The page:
Friday, 17 February 2012

Peavey Firebass 700 - Cleaning and Gutshots

After much struggling I got the innards out of the Firebass 700 head. Not helped by some pretty obtuse bolting and a stupidly heavy transformer.

Basically I needed to give the pots a clean as they were pretty noisy so this meant having to be able to get at the pots and spray them with contact cleaner.

Contact Cleaner

Firebass 700 - Front Chassis 1

Firebass 700 - Front Chassis 2

Also decided to take the back part of the chassis out, having discovered it's basically two parts, just to be nosy.

Peavey Firebass 700 - Rear Chassis

And here's the clever bolting, which is actually the bolt that holds the top carry handle on (there's a similar one at the other end).

Troublesome Bolt

Need to do some more cleaning some time, paintbrush and vacuum cleaner job, to get rid of all the dust on the inside but that's a job for another day.

Tuesday, 14 February 2012

Harley Benton GA5 - Master Volume Kit

Got this in the post today.

It's a simple kit, supplied by AlnicoMagnet on eBay, to modify a Harley Benton GA5 or Epiphone Valve Junior for proper master volume functionality; meaning that the pre and power amp stages have their own volume controls thus allowing greater control over the sound.

Friday, 10 February 2012

B.Y.O.C. Ego Boost...

See what I did there?

Random internet person has used my B.Y.O.C. Confidence Booster as an example of How It Should Be Done.

This pleases me. Now I need to save up for another B.Y.O.C. kit so that I may do more awesome soldering.

Peavey Roadmaster - Troubleshooting pt. 1

My Peavey Roadmaster head still has its original valves, the thing is nearly 30 years old and being a hard rockin' bad ass or something I tend to push it quite hard.

When I was playing through it yesterday I noticed that the pre-amp overdrive had taken on a fuzzy, glitchy quality. which did sound very cool but as valve amps are supposed to give you nice, warm, smooth sounds was probably cause for concern.

One quick consultation with Mr. Foxen later and it's probable that at least one of the pre-amp valves is dying. Luckily the Harley Benton GA5 head takes the same type of pre-amp valve (12AX7) so I have an easily accessable test rig for checking the valves.

Peavey Roadmaster - Front Panel Removed

Harley Benton GA5 - Chassis

So that's what I do... a quick check of each valve in the GA5's pre-amp to see if  they're all working fine. And they are. Which is puzzling, so I put them back in the Roadmaster, connect it all up, and switch it on; nice valve-y overdrive soon gives way to glitchy fuzz. There's definitely something wrong here, but I'm puzzled as to what exactly. Perhaps I need to push them harder in the GA5, which would be easier if it were a master volume amp. As it was I had the volume maxed but as I have neighbours I can't really spend ages bashing away because through a 4x12 cab even a 5 watt amp is pretty damned loud.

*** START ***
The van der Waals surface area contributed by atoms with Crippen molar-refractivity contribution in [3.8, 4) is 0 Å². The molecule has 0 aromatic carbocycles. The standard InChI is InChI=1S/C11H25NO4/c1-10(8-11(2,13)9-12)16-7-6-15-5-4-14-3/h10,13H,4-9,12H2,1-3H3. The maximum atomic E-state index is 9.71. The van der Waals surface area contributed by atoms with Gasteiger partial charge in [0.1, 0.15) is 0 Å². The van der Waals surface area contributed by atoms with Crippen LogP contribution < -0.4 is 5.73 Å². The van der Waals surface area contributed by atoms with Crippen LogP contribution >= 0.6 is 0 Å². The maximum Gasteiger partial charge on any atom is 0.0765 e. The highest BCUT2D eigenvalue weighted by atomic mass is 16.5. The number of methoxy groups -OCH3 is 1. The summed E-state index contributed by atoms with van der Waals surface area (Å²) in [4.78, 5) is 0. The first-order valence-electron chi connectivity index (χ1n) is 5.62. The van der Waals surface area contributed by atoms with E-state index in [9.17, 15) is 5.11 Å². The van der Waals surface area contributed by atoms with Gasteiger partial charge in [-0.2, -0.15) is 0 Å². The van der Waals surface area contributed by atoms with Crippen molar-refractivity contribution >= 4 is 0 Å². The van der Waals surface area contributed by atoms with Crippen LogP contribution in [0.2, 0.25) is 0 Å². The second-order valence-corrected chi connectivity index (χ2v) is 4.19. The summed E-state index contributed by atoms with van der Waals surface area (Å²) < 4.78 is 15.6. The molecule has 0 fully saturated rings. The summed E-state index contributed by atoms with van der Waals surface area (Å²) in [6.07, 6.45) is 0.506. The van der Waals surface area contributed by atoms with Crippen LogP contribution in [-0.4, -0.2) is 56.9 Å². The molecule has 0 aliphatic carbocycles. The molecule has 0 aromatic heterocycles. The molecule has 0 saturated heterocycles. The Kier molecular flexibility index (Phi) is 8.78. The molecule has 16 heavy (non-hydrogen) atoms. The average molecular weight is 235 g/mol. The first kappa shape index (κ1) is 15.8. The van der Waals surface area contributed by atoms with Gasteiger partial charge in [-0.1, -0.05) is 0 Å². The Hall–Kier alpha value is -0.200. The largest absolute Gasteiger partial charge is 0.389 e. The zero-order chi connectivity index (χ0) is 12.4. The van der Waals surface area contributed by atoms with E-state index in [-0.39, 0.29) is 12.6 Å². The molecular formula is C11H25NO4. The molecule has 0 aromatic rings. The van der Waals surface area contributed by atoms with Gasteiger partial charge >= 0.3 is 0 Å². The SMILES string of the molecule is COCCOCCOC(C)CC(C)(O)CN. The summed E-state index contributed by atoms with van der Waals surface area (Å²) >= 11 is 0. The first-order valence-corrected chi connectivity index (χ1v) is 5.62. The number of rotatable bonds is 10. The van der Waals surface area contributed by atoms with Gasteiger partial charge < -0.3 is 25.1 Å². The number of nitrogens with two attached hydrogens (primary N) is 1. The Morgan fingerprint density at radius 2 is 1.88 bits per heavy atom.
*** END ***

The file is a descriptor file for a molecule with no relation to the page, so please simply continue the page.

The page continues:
Wednesday, 8 February 2012

Retrovibe RV4 Coil Split

At some point I'm planning to do a coil split on my Retrovibe RV4 so I can get ALL THE TONES from it.

The question is which method to use for achieving this?

The most obvious is to buy a couple of push/pull pots and use those (plus another one for series/parallel switching). The problem with that is that it costs money and I'm currently an unemployed bum.

The next two options are probably better as I can do them with stuff I have about the house.

First is to utilise one or both tone controls to this end, providing me with a variable coil split on one or both pickups (and either one master tone control, or no tone control) which is better as I can then minutely adjust the perfect sound, instead of the simple one-or-both that straight forward switching offers.

Second (and probably vastly more unusual) is to have, basically, four volume controls; one for each coil. I know this is possible as there are diagrams for using such a set up with single pickup passive MM-style basses. I have no idea whatsoever whether this would be at all worth it, but it'd be an interesting experiment nonetheless.

Wednesday, 1 February 2012

Columbus EB-3 Copy - Taken to bits...

Took the EB-3 copy to bits today to have a look at the pickups and whether the neck pocket was shimmed.

Firstly it turns out the neck pocked was shimmed with a bit of folded copper. Columbus Neck Pocket Copper Neck Shim
(in the background can you can see how much I failed to keep the strings in place using a cable tie)
I've taken this out as I want to replace the bridge on this bass at some point (adjustable intonation FTW) and unless I bugger about installing a Tune-O-Matic style thing and have it set stupidly high I need the shim out so the neck sits at a shallower angle.

When I was over at Mr. Foxen's picking up the Woolly Mammoth clone he mentioned that a lot of cheap '60s knock off instruments featured single coil pickups under humbucker covers, which is something I was vaguely aware of as a friend has an LP copy with the same 'feature' So I took the pickups off and had a look at them and surprise surprise, they're both single coils masquerading as humbuckers.
Columbus Neck Pickup - Back Columbus Neck Pickup - Coil Bridge Pickup - Back

It's not something that's easy to see for the uneducated eye, but compare the above with pics of genuine equivalents.

(Not exactly the same style, but the bridge pickup is based on a Hofner humbucker and this is the closest gut shot I could find)